The bold and direct appeal which John makes is illustrated by an incident which occurred one day. Tradition has it that as John is preaching to the crowd gathered in the wilderness, a group of people build a fire to cook their meal, and a bush catches fire. Instantly some snakes that lurked in the undergrowth come writhing away to escape the flames. Seeing this, John points his finger at a group of religious leaders, the Pharisees, and says, “You brood of vipers, who warned you to flee from the wrath to come? Bring forth the fruits of repentance.”
Then comes the day that marks the high point in John’s ministry, the day of fulfillment. Jesus of Nazareth walks down to the river and presents Himself for baptism. The two young men were, of course, acquainted with each other. As a matter of fact, they were blood-relatives. The New Testament identifies Elizabeth, the mother of John, as a kinswoman of Mary, the mother of Jesus. John knew the character of Him who had grown up “in wisdom and stature and in favor with God and man.” And now when Jesus asks John for baptism, John has something still more than the sense of reverence that one feels in the presence of a person of spiritual power. He had begun to feel, although he was still uncertain and hesitant, that this Jesus was none other than the one who was to come, the one who would baptize with the Holy Spirit.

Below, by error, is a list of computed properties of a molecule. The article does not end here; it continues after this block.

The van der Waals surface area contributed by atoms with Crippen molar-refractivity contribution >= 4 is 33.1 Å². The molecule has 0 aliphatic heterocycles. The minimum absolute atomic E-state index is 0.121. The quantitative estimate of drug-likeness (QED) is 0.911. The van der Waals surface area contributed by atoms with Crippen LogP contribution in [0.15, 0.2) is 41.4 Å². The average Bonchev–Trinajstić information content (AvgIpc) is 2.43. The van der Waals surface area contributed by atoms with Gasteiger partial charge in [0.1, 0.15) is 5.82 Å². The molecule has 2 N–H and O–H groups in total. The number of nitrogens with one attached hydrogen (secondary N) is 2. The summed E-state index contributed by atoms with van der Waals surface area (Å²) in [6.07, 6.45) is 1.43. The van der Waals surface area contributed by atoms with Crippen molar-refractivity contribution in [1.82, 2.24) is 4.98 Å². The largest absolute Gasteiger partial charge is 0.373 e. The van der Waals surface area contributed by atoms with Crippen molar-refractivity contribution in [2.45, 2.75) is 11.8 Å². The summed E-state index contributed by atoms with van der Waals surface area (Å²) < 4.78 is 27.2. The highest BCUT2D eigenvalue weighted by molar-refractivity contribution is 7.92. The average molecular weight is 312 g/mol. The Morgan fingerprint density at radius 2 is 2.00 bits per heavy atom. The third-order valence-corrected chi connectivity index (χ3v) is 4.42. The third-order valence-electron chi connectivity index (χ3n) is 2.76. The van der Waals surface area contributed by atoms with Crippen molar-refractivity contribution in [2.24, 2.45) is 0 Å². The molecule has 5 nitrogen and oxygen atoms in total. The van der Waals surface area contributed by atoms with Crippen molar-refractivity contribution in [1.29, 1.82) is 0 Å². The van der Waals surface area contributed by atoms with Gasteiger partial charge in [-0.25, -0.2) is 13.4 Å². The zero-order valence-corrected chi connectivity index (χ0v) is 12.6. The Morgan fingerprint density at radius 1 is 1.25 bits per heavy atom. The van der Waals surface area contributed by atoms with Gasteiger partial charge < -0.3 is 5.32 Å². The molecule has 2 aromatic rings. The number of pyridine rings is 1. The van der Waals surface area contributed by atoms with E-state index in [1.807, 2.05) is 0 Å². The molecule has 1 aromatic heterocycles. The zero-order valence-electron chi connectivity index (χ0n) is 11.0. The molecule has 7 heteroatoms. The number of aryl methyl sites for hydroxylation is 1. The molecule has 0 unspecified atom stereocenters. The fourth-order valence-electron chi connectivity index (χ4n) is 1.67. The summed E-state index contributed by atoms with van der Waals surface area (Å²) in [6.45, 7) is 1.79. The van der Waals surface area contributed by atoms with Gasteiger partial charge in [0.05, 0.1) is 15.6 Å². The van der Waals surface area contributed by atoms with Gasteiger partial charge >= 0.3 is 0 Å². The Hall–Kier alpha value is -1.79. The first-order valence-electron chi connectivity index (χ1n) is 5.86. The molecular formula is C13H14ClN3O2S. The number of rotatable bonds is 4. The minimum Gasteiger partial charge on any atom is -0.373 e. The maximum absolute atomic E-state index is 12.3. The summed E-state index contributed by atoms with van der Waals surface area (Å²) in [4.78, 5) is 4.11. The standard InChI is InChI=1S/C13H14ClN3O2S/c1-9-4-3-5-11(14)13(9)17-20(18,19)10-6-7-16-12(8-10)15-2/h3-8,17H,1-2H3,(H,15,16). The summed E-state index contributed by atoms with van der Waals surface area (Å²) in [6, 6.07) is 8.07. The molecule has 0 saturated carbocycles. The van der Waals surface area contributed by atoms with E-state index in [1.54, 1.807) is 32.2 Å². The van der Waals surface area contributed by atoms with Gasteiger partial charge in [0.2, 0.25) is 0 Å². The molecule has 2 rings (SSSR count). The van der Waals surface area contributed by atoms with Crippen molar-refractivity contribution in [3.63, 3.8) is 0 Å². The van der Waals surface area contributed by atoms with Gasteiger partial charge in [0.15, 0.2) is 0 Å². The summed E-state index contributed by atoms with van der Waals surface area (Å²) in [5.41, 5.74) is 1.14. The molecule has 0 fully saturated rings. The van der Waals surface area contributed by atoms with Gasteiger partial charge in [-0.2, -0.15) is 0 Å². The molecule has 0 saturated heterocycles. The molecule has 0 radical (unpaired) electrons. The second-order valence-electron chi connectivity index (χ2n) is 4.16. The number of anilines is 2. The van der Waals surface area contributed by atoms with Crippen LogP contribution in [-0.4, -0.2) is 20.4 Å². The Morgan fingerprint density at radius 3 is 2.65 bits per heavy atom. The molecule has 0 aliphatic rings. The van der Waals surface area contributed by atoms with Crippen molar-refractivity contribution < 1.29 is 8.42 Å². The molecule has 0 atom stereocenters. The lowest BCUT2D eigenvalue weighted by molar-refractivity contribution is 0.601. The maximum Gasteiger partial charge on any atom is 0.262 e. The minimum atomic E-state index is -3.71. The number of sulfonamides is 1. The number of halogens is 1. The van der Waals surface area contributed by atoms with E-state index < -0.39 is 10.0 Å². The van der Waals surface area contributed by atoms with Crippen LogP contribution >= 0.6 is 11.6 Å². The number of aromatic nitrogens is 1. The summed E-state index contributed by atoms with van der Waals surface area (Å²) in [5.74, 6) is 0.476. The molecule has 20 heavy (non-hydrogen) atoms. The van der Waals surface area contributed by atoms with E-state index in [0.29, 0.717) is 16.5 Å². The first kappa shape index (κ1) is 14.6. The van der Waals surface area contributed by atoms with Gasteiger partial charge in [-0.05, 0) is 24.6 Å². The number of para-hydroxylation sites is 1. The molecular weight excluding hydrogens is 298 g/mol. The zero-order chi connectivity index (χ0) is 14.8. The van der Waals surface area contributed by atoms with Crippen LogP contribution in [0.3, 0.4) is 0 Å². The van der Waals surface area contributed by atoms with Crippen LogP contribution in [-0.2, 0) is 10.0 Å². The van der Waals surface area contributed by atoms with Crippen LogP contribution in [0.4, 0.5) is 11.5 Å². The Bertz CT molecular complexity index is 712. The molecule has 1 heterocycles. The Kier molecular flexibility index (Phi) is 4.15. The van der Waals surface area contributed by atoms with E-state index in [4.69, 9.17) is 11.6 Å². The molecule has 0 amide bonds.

John is awed and shaken to the depths of his being. “You come to me for baptism,” he asks, “it is I who need to be baptized by you.” For John, there was something highly inappropriate in the idea that He who could well be the Messiah Himself, the sinless one, should be baptized with the baptism of repentance for the forgiveness of sins. But Jesus responds, “Let it be so now, for thus it is fitting for us to fulfill all righteousness.” To this, John consents and Jesus is baptized.
It’s in what followed immediately after the baptism that we, with John, receive the answer, both to the question whether this Jesus is the Messiah and to the question why it’s fitting that the Messiah, the holy and righteous One, should receive, along with sinful people, the baptism of repentance for the forgiveness of sins. The heavens were opened, the Spirit of God descended upon Jesus, and “Lo, a voice from heaven, saying, ‘This is my beloved Son, with whom I am well pleased.’ ”
It’s important to observe that this consecration by the Spirit and the words by which God’s seal of approval is placed upon Jesus as the Messiah are clearly the fulfillment of the prophetic word in Isaiah 43:1, “Behold my servant, whom I uphold, my chosen, in whom my soul delights; I have put my Spirit upon him.” Jesus wasn’t appointed by God to be the kind of Messiah that the people expected, a glorious national hero who would lead them to war against Rome. Jesus was to be the kind of Messiah described in the book of Isaiah. There we learn that the Messiah is the Suffering Servant of God, the only righteous one who identifies Himself with the sins of the many, bears their sins as His own so that they may share in His righteousness.